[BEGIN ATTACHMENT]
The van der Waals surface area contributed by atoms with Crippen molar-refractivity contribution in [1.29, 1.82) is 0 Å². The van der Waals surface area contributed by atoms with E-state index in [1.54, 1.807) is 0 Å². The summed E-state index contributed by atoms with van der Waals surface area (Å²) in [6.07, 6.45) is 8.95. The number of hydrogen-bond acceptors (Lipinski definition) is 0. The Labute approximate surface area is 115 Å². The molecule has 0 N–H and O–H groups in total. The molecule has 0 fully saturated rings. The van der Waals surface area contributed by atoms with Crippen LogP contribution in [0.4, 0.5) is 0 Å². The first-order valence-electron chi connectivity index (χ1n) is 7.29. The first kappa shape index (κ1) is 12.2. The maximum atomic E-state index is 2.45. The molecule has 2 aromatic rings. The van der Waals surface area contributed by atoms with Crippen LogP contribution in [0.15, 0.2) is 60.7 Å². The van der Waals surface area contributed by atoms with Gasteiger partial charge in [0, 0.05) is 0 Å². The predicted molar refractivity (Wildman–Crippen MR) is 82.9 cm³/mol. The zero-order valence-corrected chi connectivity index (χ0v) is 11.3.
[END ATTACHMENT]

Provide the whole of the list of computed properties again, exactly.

The van der Waals surface area contributed by atoms with Crippen molar-refractivity contribution in [1.29, 1.82) is 0 Å². The van der Waals surface area contributed by atoms with E-state index in [1.54, 1.807) is 0 Å². The summed E-state index contributed by atoms with van der Waals surface area (Å²) in [6.07, 6.45) is 8.95. The number of hydrogen-bond acceptors (Lipinski definition) is 0. The Labute approximate surface area is 115 Å². The molecule has 0 N–H and O–H groups in total. The molecule has 0 fully saturated rings. The van der Waals surface area contributed by atoms with Crippen LogP contribution in [0.4, 0.5) is 0 Å². The first-order valence-electron chi connectivity index (χ1n) is 7.29. The first kappa shape index (κ1) is 12.2. The maximum atomic E-state index is 2.45. The molecule has 2 aromatic rings. The van der Waals surface area contributed by atoms with Crippen LogP contribution in [0.15, 0.2) is 60.7 Å². The van der Waals surface area contributed by atoms with Gasteiger partial charge in [0, 0.05) is 0 Å². The predicted molar refractivity (Wildman–Crippen MR) is 82.9 cm³/mol. The zero-order valence-corrected chi connectivity index (χ0v) is 11.3.